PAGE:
A federal judge says the terms are a “fair, reasonable, and adequate settlement and compromise of the claims asserted in the Class Action.”
The terms of the settlement (approved on Dec. 5, Velazquez v. Mass. Fin. Servs. Co., D. Mass., No. 1:17-cv-11249, 12/5/19) were announced in mid-June, and news of the settlement itself just before the parties were slated to go to trial. The parties had announced having come to terms last month – just days before the case was set to go to trial.
The original class action suit, filed more than two years ago, claimed that the MFS defendants “have used the Plans as an opportunity to promote MFS’s mutual fund business and maximize profits at the expense of the Plans and their participants,” and that they had “…loaded the Plans primarily with MFS’s investment offerings, without investigating whether Plan participants would be better served by investments managed by unaffiliated companies.” The suit claimed that those actions “cost Plan participants millions of dollars in excess fees,” alleging that “in 2012, the Plans’ total expenses were approximately 91% higher than the median total costs for retirement plans with between $500 million and $1 billion in assets (the Plans had a combined $515,246,820 in assets as of the end of 2012).”
Under the terms of the now-approved Settlement (Velazquez v. Mass. Fin. Servs. Co., D. Mass., No. 1:17-cv-11249-RWZ, motion for settlement approval 6/14/19), MFS will cause its insurer(s) to pay a gross settlement amount of $6,875,000 into a common fund for the benefit of approximately 3,000 Settlement Class Members (approximately 30% of the estimated damages). However, beyond the monetary terms, the settlement also calls for these changes in plan administration, “for a period of no less than three years”:
- MFS will designate a series of index-fund based Target Date Funds that are unaffiliated with MFS as the Plans’ QDIAs; and
- MFS will also engage a Third-Party Investment Consultant unaffiliated with MFS to provide an annual evaluation of the Plans’ investment lineup and review the Plans’ investment policy statement. The plaintiffs state that this “directly addresses the main issues that Plaintiffs raised in the lawsuit (alleged self-interested selection of proprietary funds and alleged failure to monitor low-performing proprietary funds and administrative expenses from the Plans), and further supports approval of the Settlement.”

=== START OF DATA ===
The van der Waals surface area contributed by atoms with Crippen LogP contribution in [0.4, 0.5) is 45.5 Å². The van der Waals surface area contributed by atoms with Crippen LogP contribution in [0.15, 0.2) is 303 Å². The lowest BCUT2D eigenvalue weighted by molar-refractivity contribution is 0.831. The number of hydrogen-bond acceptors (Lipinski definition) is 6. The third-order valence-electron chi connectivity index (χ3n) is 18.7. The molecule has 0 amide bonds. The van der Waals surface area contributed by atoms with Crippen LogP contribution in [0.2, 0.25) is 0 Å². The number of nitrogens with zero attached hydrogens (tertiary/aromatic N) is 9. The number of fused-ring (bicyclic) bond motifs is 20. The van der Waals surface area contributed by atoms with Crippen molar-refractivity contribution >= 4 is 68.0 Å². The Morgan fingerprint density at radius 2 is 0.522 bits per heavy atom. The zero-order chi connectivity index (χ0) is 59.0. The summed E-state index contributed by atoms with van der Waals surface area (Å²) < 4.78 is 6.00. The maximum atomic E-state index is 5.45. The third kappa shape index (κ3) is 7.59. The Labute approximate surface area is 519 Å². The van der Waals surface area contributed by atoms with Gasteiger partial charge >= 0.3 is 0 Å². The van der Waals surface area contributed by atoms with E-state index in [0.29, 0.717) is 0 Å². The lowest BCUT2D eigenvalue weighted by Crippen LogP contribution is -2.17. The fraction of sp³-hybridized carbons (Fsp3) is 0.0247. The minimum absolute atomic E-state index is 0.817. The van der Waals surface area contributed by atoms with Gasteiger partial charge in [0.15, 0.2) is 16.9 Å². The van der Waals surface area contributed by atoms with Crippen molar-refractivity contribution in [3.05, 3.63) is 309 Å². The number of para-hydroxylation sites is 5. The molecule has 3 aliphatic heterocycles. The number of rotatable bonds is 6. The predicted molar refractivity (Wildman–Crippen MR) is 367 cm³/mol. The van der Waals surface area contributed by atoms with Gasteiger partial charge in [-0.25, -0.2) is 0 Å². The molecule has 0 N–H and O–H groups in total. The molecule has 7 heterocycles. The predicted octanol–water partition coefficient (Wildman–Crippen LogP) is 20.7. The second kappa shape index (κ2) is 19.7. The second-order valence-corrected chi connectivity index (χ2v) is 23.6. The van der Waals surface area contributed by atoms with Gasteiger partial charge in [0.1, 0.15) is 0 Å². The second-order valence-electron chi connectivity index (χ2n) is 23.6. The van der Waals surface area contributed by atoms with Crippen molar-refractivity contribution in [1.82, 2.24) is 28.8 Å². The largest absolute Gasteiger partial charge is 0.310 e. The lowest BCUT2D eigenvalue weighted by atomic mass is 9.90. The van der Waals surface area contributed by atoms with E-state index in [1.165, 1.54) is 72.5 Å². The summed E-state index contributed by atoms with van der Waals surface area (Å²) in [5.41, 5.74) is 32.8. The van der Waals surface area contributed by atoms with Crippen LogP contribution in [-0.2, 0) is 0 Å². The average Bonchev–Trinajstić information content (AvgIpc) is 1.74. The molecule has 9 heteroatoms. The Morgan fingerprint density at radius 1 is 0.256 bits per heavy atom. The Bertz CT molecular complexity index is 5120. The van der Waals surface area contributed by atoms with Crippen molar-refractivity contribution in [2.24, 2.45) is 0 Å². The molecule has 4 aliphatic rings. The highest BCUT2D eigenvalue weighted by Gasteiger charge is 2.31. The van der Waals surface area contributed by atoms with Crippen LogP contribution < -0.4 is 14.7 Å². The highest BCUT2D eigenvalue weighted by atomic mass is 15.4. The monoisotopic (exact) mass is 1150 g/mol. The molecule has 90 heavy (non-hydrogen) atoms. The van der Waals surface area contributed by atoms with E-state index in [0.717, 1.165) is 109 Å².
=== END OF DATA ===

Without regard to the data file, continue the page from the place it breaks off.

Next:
The Settlement Agreement also calls for the plaintiffs’ attorney fees (Nichols Kaster PLLP, Block & Leviton LLP, and MKLLC Law) to be “no more than 25% of the Gross Settlement Fund ($1,718,750), plus litigation costs and Settlement Administration Expenses.” The Settlement also provides for service awards up to $10,000 per Class Representative.
All in all, each participant stands to recover about $2,291, according to the parties’ settlement papers.
To date, a number of firms have reached settlements in cases alleging similar facts, including SEI ($6.8 million), MFS ($6.875 million), Eaton Vance ($3.45 million), Franklin Templeton ($4.3 million), BB&T ($24 million), Jackson National ($4.5 million), Deutsche Bank ($21.9 million), American Airlines Group Inc. ($22 million), Allianz SE ($12 million) TIAA ($5 million), and Invesco (details not yet announced).